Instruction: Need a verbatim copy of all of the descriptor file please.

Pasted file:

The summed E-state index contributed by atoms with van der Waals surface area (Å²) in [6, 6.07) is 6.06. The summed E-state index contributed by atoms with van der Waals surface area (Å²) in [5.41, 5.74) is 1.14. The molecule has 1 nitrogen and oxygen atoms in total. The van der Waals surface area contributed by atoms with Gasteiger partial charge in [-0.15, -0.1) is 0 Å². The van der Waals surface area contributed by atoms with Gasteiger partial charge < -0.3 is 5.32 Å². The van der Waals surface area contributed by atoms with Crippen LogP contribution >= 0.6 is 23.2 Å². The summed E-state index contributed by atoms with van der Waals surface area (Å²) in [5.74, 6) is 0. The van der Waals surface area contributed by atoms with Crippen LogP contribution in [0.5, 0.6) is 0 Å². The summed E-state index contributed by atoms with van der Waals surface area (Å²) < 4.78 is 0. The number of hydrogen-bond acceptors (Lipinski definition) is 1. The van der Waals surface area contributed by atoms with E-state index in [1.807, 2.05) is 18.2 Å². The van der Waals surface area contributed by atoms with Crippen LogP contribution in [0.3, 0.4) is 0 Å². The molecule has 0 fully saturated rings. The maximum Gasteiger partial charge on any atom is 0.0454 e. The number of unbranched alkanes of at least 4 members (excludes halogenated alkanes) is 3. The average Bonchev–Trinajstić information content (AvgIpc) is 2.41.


The summed E-state index contributed by atoms with van der Waals surface area (Å²) in [6, 6.07) is 6.06. The summed E-state index contributed by atoms with van der Waals surface area (Å²) in [5.41, 5.74) is 1.14. The molecule has 1 nitrogen and oxygen atoms in total. The van der Waals surface area contributed by atoms with Gasteiger partial charge in [-0.15, -0.1) is 0 Å². The van der Waals surface area contributed by atoms with Gasteiger partial charge < -0.3 is 5.32 Å². The van der Waals surface area contributed by atoms with Crippen LogP contribution >= 0.6 is 23.2 Å². The summed E-state index contributed by atoms with van der Waals surface area (Å²) in [5.74, 6) is 0. The van der Waals surface area contributed by atoms with Crippen LogP contribution in [0.5, 0.6) is 0 Å². The summed E-state index contributed by atoms with van der Waals surface area (Å²) < 4.78 is 0. The number of hydrogen-bond acceptors (Lipinski definition) is 1. The van der Waals surface area contributed by atoms with E-state index in [1.807, 2.05) is 18.2 Å². The van der Waals surface area contributed by atoms with Crippen LogP contribution in [0.3, 0.4) is 0 Å². The molecule has 0 fully saturated rings. The maximum Gasteiger partial charge on any atom is 0.0454 e. The number of unbranched alkanes of at least 4 members (excludes halogenated alkanes) is 3. The average Bonchev–Trinajstić information content (AvgIpc) is 2.41.